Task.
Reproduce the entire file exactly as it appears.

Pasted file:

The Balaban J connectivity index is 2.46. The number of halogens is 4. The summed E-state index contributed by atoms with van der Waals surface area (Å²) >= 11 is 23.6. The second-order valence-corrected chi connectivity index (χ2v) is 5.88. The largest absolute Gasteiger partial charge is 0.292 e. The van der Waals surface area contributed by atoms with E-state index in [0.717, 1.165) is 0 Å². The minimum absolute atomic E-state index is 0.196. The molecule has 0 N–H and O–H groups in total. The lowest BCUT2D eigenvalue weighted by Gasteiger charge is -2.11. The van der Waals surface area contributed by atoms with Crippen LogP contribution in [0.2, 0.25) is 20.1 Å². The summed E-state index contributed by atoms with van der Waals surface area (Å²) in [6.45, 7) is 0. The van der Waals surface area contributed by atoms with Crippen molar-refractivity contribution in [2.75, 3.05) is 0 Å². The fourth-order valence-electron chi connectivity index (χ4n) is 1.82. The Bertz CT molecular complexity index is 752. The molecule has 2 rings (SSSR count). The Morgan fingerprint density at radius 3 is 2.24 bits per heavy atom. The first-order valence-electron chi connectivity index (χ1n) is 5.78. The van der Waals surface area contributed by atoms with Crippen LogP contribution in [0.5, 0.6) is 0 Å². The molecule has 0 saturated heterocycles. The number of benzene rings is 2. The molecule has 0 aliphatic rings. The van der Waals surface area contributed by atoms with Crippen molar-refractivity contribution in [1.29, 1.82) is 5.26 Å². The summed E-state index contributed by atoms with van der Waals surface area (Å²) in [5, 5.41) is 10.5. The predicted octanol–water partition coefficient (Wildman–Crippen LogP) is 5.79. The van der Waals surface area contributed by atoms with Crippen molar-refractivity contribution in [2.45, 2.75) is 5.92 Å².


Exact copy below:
The Balaban J connectivity index is 2.46. The number of halogens is 4. The summed E-state index contributed by atoms with van der Waals surface area (Å²) >= 11 is 23.6. The second-order valence-corrected chi connectivity index (χ2v) is 5.88. The largest absolute Gasteiger partial charge is 0.292 e. The van der Waals surface area contributed by atoms with E-state index in [0.717, 1.165) is 0 Å². The minimum absolute atomic E-state index is 0.196. The molecule has 0 N–H and O–H groups in total. The lowest BCUT2D eigenvalue weighted by Gasteiger charge is -2.11. The van der Waals surface area contributed by atoms with Crippen LogP contribution in [0.2, 0.25) is 20.1 Å². The summed E-state index contributed by atoms with van der Waals surface area (Å²) in [6.45, 7) is 0. The van der Waals surface area contributed by atoms with Crippen molar-refractivity contribution in [2.75, 3.05) is 0 Å². The fourth-order valence-electron chi connectivity index (χ4n) is 1.82. The Bertz CT molecular complexity index is 752. The molecule has 2 rings (SSSR count). The Morgan fingerprint density at radius 3 is 2.24 bits per heavy atom. The first-order valence-electron chi connectivity index (χ1n) is 5.78. The van der Waals surface area contributed by atoms with Crippen LogP contribution in [0.5, 0.6) is 0 Å². The molecule has 0 saturated heterocycles. The number of benzene rings is 2. The molecule has 0 aliphatic rings. The van der Waals surface area contributed by atoms with Crippen molar-refractivity contribution in [1.29, 1.82) is 5.26 Å². The summed E-state index contributed by atoms with van der Waals surface area (Å²) in [5, 5.41) is 10.5. The predicted octanol–water partition coefficient (Wildman–Crippen LogP) is 5.79. The van der Waals surface area contributed by atoms with Crippen molar-refractivity contribution in [2.45, 2.75) is 5.92 Å².